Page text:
This article was updated on Monday: The Eagle Mill property in Lee is currently on the market for $975,000, according to the real estate broker, and not $1.1 million as the online listing states. The current owners paid over $750,000 for the parcel when the cost of equipment is added in.
LEE -- Four years after they bought the property, the group that was interested in developing the former Eagle Mill complex on West Center Street has put it back on the market.
The former paper mill is being offered for $975,000 by the Berkshire County Realty.
James Quinn of Westerlo, N.Y., the principal owner of prospective developer Eagle Mill Enterprises, bought the 6.4-acre parcel on the Housatonic River for $450,000 from Schweitzer-Mauduit International Inc. in 2008. With the equipment included, Eagle Mill Enterprises paid more than $750,000 for the property.
The Eagle Mill was one of three paper mills that Schweitzer Mauduit closed in Lee in 2008 that put 170 people out of work.
Quinn, who was also a pilot, died in August in a plane crash in Clifton Park, N.Y.
The prospective development group's contractor, David Jelenik of Saratoga Springs, N.Y., was charged with income tax evasion in January 2012, according to reports in two New York state newspapers.
A hearing in Jelenik's case is scheduled for Dec. 4 in Saratoga City Court, according to the Saratoga County District Attorney's office.
Although the former mill only recently
"It put more emphasis on it," McRory said.
The group's preliminary development plans for the 150,000-square-foot complex included 40 affordable housing units, 10 market rate housing units, and a mix of retail enterprises, professional and office space, eating establishments and studio space.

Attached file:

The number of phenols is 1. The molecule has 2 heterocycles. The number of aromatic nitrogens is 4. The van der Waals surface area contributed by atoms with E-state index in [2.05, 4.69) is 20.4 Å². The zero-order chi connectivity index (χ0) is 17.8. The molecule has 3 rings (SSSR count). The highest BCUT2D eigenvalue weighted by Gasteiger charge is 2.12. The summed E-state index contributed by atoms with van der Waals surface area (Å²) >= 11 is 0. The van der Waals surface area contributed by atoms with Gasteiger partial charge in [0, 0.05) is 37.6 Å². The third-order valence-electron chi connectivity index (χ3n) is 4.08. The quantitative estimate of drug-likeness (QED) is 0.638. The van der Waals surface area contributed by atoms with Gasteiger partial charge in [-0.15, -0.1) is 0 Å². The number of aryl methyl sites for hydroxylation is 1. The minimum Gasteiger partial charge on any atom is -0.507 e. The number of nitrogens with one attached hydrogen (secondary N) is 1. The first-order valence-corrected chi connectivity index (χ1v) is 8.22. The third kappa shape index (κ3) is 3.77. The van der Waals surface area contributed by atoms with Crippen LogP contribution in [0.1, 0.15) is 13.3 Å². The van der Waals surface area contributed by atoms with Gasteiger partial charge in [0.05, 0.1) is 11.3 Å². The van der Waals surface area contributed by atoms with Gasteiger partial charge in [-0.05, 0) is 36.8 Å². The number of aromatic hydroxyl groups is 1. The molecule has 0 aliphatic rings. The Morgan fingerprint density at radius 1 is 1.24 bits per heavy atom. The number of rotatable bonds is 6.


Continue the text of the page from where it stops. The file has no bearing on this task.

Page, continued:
The housing units, designed to border the river, were expected to replace prefabricated buildings located on the parcel's western edge.
When Eagle Mill Enter prises presented its preliminary plans to town officials in March 2010, Jelenik said the group hoped to be able to file an official proposal by the end of that year.
But Select Board member David Consolati said the group's initial ideas were more "conceptual" than realistic, and never came to fruition.
"A lot of it was a bit over the top," Consolati said on Friday. "They had some pretty high end plans that really didn't meet with reality.
"It was just one of those things," he said. "When it came time to try and get all those things together, it just didn't work out."
Consolati said the town is still interested in pursuing a mixed use development at the former mill complex, which dates back to 1806. He cited the proposed redevelopment of the Monument Mills complex in Housatonic into a mix of professional and residential space as an example.
"We're open to any ideas that anyone has," he said. "There's a lot of state money for economic development out there."
The Eagle Mill is the second largest commercial property in Lee that's currently for sale. The Lee Corporate Center on Pleasant Street, a 116,000-square-foot warehouse, is on the market for $1.5 million.
Eagle Mill plans slowly move ahead 3-28-2010
Eagle Mill developers float ideas 3-30-2010